20th May 2012
Green Warbler, Phylloscopus nitidus 20 May 2012 Lågskär, Kaukaasianuunilintu. First record for Finland. Mika Bruun.
Lågskär is located at the southern end of the Åland archipelago, approximately 45 km south of Mariehamn. This traditional birding station has been active since the 1950’s, although nowadays its use has been decreasing because of the remote location and poor living conditions (no electricity). It has been the location for several rare bird observations for Finland. In total 13 new species for Finland been found here. The 1st was a Pine Bunting 1968, then Pechora Pipit 1972, Blyth´s Pipit and Swainson´s Thrush 1974, Masked Shrike 1982, last was a Crag Martin in 1988. I hoped to find a new species for the country myself as I disembarked for the island on the 17 of May with three of my friends. For one reason or another I bought a pricey “toasting” champagne to celebrate the new species I would find on the trip, as I jokingly suggested before arriving.
On the third day of the trip, as the southeastern wind still blew warm, the morning began ominously: a Greenish Warbler song early in the morning, or at least so we supposed. I didn’t hear the bird and began looking for it on the other side of the island, because we felt most of the birds were heading that way. I found some shelter and almost immediately heard a Greenish Warbler-like sound, at the same time slightly wondering the vagueness of it. Right away I found a bird with wing-bar and began taking photos. I only saw the bird trough the lens, and was pretty certain it was a Greenish Warbler as that was the bird I was looking for. However my first observation was of strongly yellow face, hmm. But the bird being extremely busy I had to put all of my effort for searching the bird with the view finder. The strong clear white wing-bar (I even saw two wing-bars briefly) also raised my suspicions at one point, but nevertheless I still focused on photographing. After a few encounters the bird vanished into the canopy and I couldn’t find it anymore. I checked through the photos but wasn’t satisfied with their quality, still supposing I was shooting a Greenish Warbler.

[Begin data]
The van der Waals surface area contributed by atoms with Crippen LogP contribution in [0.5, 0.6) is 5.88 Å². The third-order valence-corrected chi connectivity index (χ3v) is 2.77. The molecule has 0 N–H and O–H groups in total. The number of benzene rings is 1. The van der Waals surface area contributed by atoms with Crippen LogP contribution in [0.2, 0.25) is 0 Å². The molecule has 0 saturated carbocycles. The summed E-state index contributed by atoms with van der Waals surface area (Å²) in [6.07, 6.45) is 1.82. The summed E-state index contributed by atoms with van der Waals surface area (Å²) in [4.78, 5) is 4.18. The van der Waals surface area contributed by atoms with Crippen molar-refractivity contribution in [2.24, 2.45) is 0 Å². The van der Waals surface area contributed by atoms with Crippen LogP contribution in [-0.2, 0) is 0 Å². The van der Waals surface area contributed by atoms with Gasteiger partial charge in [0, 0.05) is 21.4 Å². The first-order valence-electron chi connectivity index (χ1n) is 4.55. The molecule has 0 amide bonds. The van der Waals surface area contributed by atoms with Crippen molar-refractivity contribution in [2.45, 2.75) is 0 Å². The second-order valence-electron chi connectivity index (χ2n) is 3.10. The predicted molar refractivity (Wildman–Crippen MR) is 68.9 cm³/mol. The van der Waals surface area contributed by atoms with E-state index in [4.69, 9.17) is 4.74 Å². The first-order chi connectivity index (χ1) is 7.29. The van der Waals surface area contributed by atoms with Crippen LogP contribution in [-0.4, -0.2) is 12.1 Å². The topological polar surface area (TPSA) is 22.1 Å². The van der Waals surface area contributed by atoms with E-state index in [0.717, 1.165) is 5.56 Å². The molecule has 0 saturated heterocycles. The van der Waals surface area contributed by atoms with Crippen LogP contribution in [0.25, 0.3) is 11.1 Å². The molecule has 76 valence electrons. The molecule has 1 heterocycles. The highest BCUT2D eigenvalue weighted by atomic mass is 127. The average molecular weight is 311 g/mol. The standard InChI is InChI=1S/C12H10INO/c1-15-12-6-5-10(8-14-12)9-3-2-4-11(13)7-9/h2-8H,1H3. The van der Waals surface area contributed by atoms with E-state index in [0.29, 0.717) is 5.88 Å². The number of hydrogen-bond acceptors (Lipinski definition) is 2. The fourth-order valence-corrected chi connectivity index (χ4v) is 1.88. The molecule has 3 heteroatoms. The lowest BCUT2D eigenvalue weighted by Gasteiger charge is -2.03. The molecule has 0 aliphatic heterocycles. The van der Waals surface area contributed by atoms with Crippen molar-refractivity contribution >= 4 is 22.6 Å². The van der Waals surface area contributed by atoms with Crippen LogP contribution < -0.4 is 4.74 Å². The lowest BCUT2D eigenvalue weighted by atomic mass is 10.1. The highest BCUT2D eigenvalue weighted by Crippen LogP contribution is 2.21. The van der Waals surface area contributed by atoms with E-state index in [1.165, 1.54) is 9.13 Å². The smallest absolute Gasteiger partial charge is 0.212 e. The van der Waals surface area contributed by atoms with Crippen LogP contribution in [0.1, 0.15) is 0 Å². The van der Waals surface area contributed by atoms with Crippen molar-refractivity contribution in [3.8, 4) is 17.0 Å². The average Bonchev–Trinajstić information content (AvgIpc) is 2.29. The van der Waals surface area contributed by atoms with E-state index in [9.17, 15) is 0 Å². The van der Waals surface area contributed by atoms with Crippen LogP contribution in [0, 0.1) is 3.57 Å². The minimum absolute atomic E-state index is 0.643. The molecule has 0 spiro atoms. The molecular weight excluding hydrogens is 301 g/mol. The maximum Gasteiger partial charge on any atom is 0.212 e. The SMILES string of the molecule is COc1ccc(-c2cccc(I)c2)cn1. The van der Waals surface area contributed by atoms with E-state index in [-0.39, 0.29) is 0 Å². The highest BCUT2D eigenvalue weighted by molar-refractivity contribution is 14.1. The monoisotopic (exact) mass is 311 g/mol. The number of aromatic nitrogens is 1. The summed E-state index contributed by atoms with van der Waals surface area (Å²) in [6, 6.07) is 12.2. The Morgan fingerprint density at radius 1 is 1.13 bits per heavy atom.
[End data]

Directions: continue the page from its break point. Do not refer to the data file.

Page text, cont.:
I forgot the bird almost immediately as I found something new to photograph. After some time I met the others. I told them about the yellow Greenish Warbler and it caused some wonder, but we didn’t look through the photos. That didn’t happen until the evening as we gathered together. Tapio Aalto raised the question concerning the Greenish Warbler and we instantly realized what we were looking at, a Green Warbler! A quick check from the books confirmed our assumptions. It became even clearer to me when I listened the call and the singing, and couldn’t understand how I didn’t grasp what it was at the time. I had, after all, seen hundreds of Greenish Warblers and dozens of Green Warblers. We headed back to the spot at once where the bird had later shown itself to Jari Helstola. He couldn’t identify the bird at that time either, and supposed it was a Greenish Warbler.
Unfortunately we couldn’t find the bird no longer and neither the next morning despite hard efforts. During the night and early morning I was sending pictures to my friends. We quickly got some good help with the identifying and the bird was confirmed to be a Green Warbler. Fortunately, during my many trips through the jungle, I have formed the habit of first shooting the bird and only after that looking at it if time remains. In this case it was rewarded by a new species to the country.
P.S. a write up also appears in Birding World 25.6 with other photos.
Comparing spring Greenish and Green Warbler
all photos Mika Bruun
and a bit closer….
Same May, different colourful species
While celebrating and reminiscing, that was the same May 2012 in which, just 9 days after Mika’s Green Warbler, this Bobby dazzler popped up in front of a couple of us at Spurn.